Apparently Newt was not invited by Sonunu to a re-election meeting for President George H. W. Bush in 1990. The reason Newt was not invited; because he was a thorn in the President's side and worked against the infamous "read my lips, no new taxes" budget deal. That's a plus for Newt in my column.

As Lewis also notes, Sonunu also gets credit for hoisting Justice Souter upon us. This is another stike against Romney.

So Long Colonel Potter

As a fan of M*A*S*H, this was a sad day. View the short video below:

"America Is Magic"

Take 4 minutes to watch this:

 Right on Newt! Lead us toward the American renaissance. "You ain't seen nothin' yet."

Monday, December 5

Newt Gingrich Interview With Sean Hannity

Take a listen to Newt Gingrich on Sean Hannity's radio show from Monday, December 5, 2011.

Comparing Ads

Speaker Gingrich is out with a great new 1 minute ad:

After watching the new Gingrich ad, take a look at President Reagan's 1984 ad "It's Morning In America Again":

Sunday, December 4

Worth Noting

Mitt Romney 1994 ad for Senate on Kennedy's negative ad campaign. His slogan was "The Change We Need."

Friday, December 2

Balance The Budget, If Not Now, When?

This post originally appeared at US Daily Review.

The House Republicans Thursday released a pretty interesting graphic depicting a few reasons why Congress should support a Balanced Budget Amendment.

As can be seen in the image below, even if the Balanced Budget Amendment does not become law, there are still enormous problems within the federal government that need to be fundamentally transformed.  One of the most appalling figures to me is that 40 cents of every 1 dollar this country spends in borrowed money.  How does a county dig out from that kind of debt? How would an individual do it?

You don't have to be a partisan, one way or the other, to see that we have major problems at the federal level. This starts at the local level though. The people of every community must start taking back their country. This isn't done the way the parasites of Occupy Wall Street have done it. It is done by getting down to your city hall, your county government offices and even the school boards. Start forcing all governments to justify their spending.  Run for office yourself if you have to. The federal government is doing too many things that can be handled at the local level, and when the federal government gets involved, costs go up while efficiency and effectiveness go down.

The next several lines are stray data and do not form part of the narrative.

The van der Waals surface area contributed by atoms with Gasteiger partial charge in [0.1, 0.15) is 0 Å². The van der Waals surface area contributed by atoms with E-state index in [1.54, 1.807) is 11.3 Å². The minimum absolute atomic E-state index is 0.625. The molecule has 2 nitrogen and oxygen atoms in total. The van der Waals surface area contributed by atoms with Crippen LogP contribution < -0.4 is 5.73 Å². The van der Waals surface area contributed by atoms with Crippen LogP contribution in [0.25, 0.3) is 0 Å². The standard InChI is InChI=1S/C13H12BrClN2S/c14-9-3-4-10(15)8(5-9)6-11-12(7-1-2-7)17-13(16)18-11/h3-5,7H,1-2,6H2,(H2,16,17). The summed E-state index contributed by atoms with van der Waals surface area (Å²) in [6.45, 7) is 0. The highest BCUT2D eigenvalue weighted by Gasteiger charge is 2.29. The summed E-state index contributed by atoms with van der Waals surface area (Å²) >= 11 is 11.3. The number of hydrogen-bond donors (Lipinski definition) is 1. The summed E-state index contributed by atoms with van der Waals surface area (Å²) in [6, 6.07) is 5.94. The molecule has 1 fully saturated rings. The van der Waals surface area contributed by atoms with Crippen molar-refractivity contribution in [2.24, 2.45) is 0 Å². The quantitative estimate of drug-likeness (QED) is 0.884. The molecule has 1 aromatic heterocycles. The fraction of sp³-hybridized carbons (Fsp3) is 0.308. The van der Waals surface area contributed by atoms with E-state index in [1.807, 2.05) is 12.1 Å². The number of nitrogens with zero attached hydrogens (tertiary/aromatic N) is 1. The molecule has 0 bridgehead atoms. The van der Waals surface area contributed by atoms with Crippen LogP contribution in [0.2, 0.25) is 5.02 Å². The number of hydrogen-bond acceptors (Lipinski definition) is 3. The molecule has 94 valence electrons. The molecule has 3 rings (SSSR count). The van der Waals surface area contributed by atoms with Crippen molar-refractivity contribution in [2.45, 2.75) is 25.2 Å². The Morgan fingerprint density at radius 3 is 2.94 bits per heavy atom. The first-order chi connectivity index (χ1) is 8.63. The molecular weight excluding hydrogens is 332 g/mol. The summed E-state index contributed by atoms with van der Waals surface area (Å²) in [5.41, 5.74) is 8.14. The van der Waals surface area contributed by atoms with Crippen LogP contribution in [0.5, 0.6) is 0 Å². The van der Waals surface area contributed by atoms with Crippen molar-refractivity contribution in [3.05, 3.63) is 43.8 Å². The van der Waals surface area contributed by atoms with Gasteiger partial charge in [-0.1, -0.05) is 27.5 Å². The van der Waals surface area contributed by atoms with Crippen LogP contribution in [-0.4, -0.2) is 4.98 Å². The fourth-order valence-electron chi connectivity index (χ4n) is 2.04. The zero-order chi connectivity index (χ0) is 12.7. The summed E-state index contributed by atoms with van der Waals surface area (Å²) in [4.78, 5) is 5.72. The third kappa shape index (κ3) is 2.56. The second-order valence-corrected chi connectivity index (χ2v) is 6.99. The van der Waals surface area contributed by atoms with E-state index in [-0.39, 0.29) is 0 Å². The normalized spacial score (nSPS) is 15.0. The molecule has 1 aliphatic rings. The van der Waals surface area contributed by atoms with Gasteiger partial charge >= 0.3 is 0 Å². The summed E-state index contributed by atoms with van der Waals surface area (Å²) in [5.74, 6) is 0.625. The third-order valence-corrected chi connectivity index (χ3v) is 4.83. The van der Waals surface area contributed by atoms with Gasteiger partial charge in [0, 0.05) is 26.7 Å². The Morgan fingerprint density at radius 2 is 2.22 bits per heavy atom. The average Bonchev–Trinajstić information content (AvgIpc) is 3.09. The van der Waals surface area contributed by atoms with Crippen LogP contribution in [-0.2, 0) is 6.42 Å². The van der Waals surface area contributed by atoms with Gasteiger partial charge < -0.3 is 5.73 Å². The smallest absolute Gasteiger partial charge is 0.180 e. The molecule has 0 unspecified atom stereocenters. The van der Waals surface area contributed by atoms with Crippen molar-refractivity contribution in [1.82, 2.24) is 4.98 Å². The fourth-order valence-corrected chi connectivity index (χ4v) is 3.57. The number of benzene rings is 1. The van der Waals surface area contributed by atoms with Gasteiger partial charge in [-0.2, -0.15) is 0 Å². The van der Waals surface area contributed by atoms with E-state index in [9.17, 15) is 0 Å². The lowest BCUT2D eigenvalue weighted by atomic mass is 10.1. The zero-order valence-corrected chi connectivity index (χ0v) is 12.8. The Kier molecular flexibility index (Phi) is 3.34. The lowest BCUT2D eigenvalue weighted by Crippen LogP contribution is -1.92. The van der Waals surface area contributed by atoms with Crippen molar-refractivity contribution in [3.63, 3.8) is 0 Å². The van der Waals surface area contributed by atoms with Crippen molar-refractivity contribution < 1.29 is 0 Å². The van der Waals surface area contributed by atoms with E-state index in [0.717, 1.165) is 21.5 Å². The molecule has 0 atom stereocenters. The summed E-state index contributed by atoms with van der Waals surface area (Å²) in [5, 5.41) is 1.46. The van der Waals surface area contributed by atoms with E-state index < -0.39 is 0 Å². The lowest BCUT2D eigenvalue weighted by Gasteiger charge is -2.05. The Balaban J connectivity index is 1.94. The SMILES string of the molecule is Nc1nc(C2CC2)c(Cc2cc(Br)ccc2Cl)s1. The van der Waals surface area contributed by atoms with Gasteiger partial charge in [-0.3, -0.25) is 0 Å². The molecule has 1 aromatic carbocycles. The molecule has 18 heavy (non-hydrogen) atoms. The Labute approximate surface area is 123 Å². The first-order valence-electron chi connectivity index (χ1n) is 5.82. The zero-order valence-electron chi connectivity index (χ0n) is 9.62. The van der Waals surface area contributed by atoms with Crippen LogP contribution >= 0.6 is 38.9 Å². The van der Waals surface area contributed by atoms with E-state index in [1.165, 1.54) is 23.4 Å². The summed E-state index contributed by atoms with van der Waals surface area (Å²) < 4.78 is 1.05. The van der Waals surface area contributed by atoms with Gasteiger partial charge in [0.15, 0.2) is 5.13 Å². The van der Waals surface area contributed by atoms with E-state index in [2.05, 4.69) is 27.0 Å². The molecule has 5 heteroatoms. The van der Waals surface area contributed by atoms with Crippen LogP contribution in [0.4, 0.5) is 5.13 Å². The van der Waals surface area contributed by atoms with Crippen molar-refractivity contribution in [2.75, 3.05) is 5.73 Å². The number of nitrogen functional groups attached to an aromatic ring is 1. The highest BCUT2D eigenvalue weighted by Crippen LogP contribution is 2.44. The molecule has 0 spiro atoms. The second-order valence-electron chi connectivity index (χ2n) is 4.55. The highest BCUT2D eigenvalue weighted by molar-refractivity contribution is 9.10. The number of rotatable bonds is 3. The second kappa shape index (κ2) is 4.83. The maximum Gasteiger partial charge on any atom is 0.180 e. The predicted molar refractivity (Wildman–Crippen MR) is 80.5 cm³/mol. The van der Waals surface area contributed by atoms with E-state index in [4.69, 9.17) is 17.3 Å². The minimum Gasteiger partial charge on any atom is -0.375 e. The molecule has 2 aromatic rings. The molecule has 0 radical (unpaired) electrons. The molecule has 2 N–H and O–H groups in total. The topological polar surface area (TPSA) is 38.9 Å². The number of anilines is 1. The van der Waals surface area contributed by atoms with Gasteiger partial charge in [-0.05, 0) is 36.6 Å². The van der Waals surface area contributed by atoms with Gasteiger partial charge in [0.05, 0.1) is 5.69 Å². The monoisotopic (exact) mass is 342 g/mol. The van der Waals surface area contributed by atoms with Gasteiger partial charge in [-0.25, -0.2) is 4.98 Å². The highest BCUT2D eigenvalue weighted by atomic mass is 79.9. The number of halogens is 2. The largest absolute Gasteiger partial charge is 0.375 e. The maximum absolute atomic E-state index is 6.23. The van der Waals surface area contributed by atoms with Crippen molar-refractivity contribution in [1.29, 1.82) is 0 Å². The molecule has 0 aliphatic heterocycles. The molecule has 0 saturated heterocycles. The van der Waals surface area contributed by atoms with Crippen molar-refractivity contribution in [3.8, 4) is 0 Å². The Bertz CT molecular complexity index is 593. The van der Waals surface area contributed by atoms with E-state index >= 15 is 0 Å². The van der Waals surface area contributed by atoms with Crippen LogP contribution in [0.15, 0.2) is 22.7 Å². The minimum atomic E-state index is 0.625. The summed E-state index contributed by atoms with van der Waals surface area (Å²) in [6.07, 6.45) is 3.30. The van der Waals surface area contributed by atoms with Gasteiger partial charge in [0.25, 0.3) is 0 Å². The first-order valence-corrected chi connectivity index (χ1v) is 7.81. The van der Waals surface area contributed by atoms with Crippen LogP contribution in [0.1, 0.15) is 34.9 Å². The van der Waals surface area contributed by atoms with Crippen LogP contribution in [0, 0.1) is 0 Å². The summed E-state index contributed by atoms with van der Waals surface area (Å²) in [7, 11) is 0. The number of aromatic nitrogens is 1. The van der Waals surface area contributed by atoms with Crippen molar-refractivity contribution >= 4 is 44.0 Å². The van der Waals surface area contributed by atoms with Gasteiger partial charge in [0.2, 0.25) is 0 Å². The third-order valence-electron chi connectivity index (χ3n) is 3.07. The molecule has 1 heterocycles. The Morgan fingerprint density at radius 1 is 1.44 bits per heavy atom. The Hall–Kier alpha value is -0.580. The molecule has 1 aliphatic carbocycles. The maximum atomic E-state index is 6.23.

Seriously. 40 cents for every one dollar. When does it stop? Will we eventually be borrowing $1.25 for every $1.00?

Tuesday, November 29

Newt Gingrich Interview With Hugh Hewitt

Tuesday Hugh Hewitt interviewed Newt Gingrich for what turned out to be 3 segments. Below you will find all 3 parts of the interview.

Part 1:

Part 2:

Part 3:

Sunday, November 27

Newt Gingrich Picks Up A Big Endorsement in NH

Sunday has been a very good day thus far for Newt Gingrich. Take a look at today's New Hampshire Union Leader Endorsement. I've put together a small report on the whole situation over at US Daily Review. I suspect Fargo Bachmann is sharpening her knives yet again, trying to figure out what else she could inaccurately accuse Newt Gingrich of.  Fargo Bachmann has become a joke, she has been in freefall since her Iowa victory, but in reality, the field was not set in Iowa. Fargo Bachmann also had about 12 people show up to her Iowa book signing in Iowa on Saturday. She and Team Fargo blamed this on a publisher mixup. Oh well.

Saturday, October 29

Continuing The Tax Debate

A few days ago I blogged about the tax reform debate our country needs.